There’s no question about it: We are in the golden age of online retail. Have been, actually, for several years now, and it shows no sign of stopping. There is almost nothing you can’t buy online, and there’s countless ways to locate a product, check the reviews, compare prices, and get it shipped to your house. And, while it’s essential to have a high-functioning and well-developed website for your business, it’s becoming more of a mobile world every day. Mobile retail apps are an enormous resource for your retail business, and can drive sales, brand awareness, and customer retention better than any other means available. Let’s look at a few numbers and some must-have features you need to know about as you approach the development and launch of your mobile retail app.
Table of Content
There’s plenty of data that we can (and will) present to you to show how dominant mobile retail apps are in the marketplace, but first, let’s consider how today’s normal consumer shops for, say, a backpack. This journey might conceivably start on a desktop or laptop, but research is showing even at-home users are using their mobile devices for the majority of their online needs. The user may use a search engine to look for top-rated backpacks, or maybe try to find more moderately priced packs. Checking different blogs of outdoorsy influencers or online magazines to see what they recommend is also a popular step. Either way, once a few brands and styles have been identified, many users will start flipping through different pages to see where these packs are available and how much they are retailing for.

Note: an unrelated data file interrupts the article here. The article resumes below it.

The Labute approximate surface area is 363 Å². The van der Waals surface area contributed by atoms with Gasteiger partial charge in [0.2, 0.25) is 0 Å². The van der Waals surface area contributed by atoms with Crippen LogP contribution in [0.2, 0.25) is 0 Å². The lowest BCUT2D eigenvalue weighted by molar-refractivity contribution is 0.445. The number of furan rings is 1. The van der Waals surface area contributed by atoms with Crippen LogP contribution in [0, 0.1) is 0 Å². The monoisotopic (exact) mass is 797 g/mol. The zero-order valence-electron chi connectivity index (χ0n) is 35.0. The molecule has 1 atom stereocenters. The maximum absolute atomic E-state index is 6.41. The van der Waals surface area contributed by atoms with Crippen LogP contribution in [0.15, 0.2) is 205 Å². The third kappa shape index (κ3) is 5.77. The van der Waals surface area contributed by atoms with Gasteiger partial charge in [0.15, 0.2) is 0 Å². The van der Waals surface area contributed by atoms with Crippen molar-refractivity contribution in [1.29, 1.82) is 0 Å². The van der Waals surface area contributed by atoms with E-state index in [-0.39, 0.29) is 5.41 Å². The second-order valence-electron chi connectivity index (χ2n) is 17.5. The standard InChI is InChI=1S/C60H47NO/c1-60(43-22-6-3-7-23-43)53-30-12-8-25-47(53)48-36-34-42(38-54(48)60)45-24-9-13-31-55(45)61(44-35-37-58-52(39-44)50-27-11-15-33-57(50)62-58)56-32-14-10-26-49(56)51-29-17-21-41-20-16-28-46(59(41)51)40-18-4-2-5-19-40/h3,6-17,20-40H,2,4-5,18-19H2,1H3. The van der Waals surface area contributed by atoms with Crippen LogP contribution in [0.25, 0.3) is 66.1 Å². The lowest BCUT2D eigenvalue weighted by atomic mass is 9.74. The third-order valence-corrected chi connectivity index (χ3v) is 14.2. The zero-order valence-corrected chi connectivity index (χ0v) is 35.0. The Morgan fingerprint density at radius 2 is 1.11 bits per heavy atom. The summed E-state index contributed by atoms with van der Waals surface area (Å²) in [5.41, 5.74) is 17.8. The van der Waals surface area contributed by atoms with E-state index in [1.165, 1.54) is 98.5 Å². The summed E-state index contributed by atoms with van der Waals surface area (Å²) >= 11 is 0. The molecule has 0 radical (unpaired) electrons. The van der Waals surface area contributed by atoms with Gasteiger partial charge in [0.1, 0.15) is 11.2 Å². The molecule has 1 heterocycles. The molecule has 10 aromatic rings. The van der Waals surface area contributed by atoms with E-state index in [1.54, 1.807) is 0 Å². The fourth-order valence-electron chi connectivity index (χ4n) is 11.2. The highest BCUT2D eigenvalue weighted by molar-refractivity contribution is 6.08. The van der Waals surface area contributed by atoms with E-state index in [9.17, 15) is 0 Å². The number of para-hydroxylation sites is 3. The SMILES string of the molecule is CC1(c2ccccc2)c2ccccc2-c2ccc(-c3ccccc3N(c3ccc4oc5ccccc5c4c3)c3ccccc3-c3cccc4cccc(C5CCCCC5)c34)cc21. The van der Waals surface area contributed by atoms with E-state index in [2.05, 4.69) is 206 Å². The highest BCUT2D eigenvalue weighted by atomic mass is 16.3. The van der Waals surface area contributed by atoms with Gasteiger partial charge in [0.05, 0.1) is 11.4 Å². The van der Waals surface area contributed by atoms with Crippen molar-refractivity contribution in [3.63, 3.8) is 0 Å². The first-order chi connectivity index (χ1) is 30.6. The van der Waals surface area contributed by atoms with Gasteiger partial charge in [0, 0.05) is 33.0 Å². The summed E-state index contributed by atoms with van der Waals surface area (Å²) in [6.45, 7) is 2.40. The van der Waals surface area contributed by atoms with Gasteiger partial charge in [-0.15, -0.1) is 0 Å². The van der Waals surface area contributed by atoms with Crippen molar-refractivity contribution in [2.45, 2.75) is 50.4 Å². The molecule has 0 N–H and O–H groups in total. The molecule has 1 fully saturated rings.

Why is Mobile So Big?
Now that the search has been narrowed down to a few models, most users start digging through reviews. Popular sites like Amazon (by far the most popular mobile shopping app) have thousands of reviews, and smaller niche sites have a few well-informed reviews also. Now, it’s down to two backpacks, and a handful of stores in the area that carry it. Many will find a good deal online and get it shipped to them, but backpacks should be tried on and hand inspected, so the user is going to a store. Two stores are within a few miles, so they drive to one, sit in the parking lot and compare the two prices. The savvy consumer will also download that store’s retail app, as there’s often deals, coupons, and even up-to-date inventories to make sure that store has the size and color they want. Once they’re in the store, they can find the exact aisle and shelf to go to, and maybe a in-store push notification will let them know there’s a special sale related to outdoor gear that the consumer might want to take note of. Grab the pack, check your bank account to make sure your paycheck was deposited, and make the purchase.
Now that we’ve taken this fictional shopping journey, let’s break down these steps and crunch some numbers to consider what your retail app needs to succeed.
Essential Data Points
In case there’s any question about how popular and dominant mobile retail shopping is, here’s a few numbers to look at. This Statista report has lots of relevant data, including these points:
- 82% of online shoppers in the US in 2018 report being very satisfied with the process.
- 43% of those surveyed reported convenience as the main reason they shop online.
- Mobile retail commerce sales constitute almost half of total online sales in 2017 in the US, and that number is expected to be about 54% by the year 2021.